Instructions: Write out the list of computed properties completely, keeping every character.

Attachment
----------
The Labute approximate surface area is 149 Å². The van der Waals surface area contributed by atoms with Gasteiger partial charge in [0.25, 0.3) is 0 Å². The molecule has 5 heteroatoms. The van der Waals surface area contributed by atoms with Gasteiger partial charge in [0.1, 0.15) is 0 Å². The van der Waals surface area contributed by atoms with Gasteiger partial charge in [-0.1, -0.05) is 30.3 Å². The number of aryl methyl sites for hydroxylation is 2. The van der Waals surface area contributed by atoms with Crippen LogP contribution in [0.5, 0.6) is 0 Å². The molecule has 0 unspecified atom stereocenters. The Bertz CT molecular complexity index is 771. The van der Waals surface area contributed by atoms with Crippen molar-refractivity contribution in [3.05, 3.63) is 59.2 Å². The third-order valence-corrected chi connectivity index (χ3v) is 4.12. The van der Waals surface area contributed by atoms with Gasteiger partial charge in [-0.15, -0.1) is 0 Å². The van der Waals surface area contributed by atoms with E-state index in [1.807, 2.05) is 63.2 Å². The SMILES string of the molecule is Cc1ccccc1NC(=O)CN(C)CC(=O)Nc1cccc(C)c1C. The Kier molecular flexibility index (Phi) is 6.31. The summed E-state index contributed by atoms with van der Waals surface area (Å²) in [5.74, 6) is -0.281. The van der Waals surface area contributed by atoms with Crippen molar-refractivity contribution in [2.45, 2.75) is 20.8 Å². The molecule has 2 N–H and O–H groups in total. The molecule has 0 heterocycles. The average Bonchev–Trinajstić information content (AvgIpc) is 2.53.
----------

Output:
The Labute approximate surface area is 149 Å². The van der Waals surface area contributed by atoms with Gasteiger partial charge in [0.25, 0.3) is 0 Å². The molecule has 5 heteroatoms. The van der Waals surface area contributed by atoms with Gasteiger partial charge in [0.1, 0.15) is 0 Å². The van der Waals surface area contributed by atoms with Gasteiger partial charge in [-0.1, -0.05) is 30.3 Å². The number of aryl methyl sites for hydroxylation is 2. The van der Waals surface area contributed by atoms with Crippen LogP contribution in [0.5, 0.6) is 0 Å². The molecule has 0 unspecified atom stereocenters. The Bertz CT molecular complexity index is 771. The van der Waals surface area contributed by atoms with Crippen molar-refractivity contribution in [3.05, 3.63) is 59.2 Å². The third-order valence-corrected chi connectivity index (χ3v) is 4.12. The van der Waals surface area contributed by atoms with Gasteiger partial charge in [-0.15, -0.1) is 0 Å². The van der Waals surface area contributed by atoms with E-state index in [1.807, 2.05) is 63.2 Å². The SMILES string of the molecule is Cc1ccccc1NC(=O)CN(C)CC(=O)Nc1cccc(C)c1C. The Kier molecular flexibility index (Phi) is 6.31. The summed E-state index contributed by atoms with van der Waals surface area (Å²) in [5.74, 6) is -0.281. The van der Waals surface area contributed by atoms with Crippen molar-refractivity contribution in [2.45, 2.75) is 20.8 Å². The molecule has 2 N–H and O–H groups in total. The molecule has 0 heterocycles. The average Bonchev–Trinajstić information content (AvgIpc) is 2.53.